Some might talk of destiny, of things meant to be, of what a life should involve. These things hold no answers. It is foolish to spend a lifetime thinking intently on what is meant to be, and then slip off into the sleep of death with the sad realization that it never was. What could be a worse torment, than to aspire for so long, and fail to do?

Maybe some things are meant to be. I do not see nearly enough of the flow of reality to answer that question. But I do know that there is more than just meant to be, more than daydreams and aspirations and Time articles in the imagination. The true shapers of things did not merely aspire; indeed, many aspire, and yet never accomplish. To cross over into the realm of real deeds requires much more than mere vision, mere ambition, mere desire. Action is not a simple thought, nor an easy successor to careful planning.


I have no lack of aspiration. Some might even call it egomania, a narcissistic self-obsession, an arrogance. They may be right. I do not fear either lack or excess of ambition; for my purposes, I have the sufficient quantity, and that is comfort enough. I am not concerned with "failure" as it might be called; to aspire, and strive, and yet not meet the expectations of one's dream. Expectations are easy to inflate; reality is not so willing. To simply fall short of expectation is no failure, no loss, no shame. I fear none of this; it does not cost me sleep, nor haunt my thoughts.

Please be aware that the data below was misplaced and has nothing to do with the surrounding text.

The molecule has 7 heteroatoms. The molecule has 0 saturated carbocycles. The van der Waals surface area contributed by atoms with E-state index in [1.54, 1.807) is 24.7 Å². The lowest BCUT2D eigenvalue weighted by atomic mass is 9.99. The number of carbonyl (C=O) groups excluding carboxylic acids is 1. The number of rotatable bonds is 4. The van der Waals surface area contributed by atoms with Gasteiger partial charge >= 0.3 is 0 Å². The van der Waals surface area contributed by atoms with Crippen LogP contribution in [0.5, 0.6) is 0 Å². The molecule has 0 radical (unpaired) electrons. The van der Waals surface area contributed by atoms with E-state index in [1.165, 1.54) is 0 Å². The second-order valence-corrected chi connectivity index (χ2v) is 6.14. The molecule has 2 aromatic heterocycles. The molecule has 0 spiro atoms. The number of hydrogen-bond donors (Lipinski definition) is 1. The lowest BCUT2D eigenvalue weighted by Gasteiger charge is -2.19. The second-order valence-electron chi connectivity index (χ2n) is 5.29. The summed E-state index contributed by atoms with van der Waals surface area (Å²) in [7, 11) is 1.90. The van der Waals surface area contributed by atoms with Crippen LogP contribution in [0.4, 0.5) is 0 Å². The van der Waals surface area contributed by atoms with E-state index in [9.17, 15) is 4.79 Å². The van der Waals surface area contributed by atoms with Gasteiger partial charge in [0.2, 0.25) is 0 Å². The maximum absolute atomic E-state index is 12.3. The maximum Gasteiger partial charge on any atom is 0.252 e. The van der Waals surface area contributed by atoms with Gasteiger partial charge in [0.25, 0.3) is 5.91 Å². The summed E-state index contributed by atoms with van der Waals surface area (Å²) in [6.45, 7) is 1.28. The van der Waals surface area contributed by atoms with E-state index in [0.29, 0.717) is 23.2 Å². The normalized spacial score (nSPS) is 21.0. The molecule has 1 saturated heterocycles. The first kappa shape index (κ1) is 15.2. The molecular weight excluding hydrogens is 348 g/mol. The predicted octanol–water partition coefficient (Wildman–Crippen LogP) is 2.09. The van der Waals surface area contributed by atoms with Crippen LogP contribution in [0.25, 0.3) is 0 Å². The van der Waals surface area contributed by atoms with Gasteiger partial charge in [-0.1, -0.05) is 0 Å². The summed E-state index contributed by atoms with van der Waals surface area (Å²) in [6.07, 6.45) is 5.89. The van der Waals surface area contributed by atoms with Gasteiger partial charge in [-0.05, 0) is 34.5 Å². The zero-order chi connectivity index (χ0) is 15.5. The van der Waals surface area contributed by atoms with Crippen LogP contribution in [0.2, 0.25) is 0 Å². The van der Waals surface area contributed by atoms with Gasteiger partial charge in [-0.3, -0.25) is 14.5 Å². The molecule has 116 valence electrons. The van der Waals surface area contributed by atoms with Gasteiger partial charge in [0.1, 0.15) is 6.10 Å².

I fear only that I may lack that unnamed quantity which moves a person to attempt any action at all. To dream, and be consumed by a dream, and then awaken - this is a harsh shock, a jolt of pain that lingers and aches. I fear awakening from the dreams of my life to find that they never came to be.

0
Sign in to follow this  
Followers 0


1 Comment


Create an account or sign in to comment

You need to be a member in order to leave a comment

Create an account

Sign up for a new account in our community. It's easy!


Register a new account

Sign in

Already have an account? Sign in here.


Sign In Now